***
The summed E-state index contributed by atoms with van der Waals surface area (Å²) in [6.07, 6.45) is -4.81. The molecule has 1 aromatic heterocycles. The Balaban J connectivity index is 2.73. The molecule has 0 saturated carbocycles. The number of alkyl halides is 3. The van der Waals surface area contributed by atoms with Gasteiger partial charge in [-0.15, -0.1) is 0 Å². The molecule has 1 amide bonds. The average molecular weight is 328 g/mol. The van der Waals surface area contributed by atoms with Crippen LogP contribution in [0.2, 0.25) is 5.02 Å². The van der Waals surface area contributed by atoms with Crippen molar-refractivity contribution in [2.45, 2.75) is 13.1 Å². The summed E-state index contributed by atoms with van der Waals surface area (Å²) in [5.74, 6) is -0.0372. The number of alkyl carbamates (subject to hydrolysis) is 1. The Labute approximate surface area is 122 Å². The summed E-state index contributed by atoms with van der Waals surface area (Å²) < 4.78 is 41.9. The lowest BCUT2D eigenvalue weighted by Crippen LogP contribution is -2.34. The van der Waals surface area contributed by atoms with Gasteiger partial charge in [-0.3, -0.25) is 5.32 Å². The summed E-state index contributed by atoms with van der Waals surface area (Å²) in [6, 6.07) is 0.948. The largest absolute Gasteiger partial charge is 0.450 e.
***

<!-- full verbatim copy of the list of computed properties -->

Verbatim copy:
The summed E-state index contributed by atoms with van der Waals surface area (Å²) in [6.07, 6.45) is -4.81. The molecule has 1 aromatic heterocycles. The Balaban J connectivity index is 2.73. The molecule has 0 saturated carbocycles. The number of alkyl halides is 3. The van der Waals surface area contributed by atoms with Gasteiger partial charge in [-0.15, -0.1) is 0 Å². The molecule has 1 amide bonds. The average molecular weight is 328 g/mol. The van der Waals surface area contributed by atoms with Crippen LogP contribution in [0.2, 0.25) is 5.02 Å². The van der Waals surface area contributed by atoms with Crippen molar-refractivity contribution in [2.45, 2.75) is 13.1 Å². The summed E-state index contributed by atoms with van der Waals surface area (Å²) in [5.74, 6) is -0.0372. The number of alkyl carbamates (subject to hydrolysis) is 1. The Labute approximate surface area is 122 Å². The summed E-state index contributed by atoms with van der Waals surface area (Å²) < 4.78 is 41.9. The lowest BCUT2D eigenvalue weighted by Crippen LogP contribution is -2.34. The van der Waals surface area contributed by atoms with Gasteiger partial charge in [-0.3, -0.25) is 5.32 Å². The summed E-state index contributed by atoms with van der Waals surface area (Å²) in [6, 6.07) is 0.948. The largest absolute Gasteiger partial charge is 0.450 e.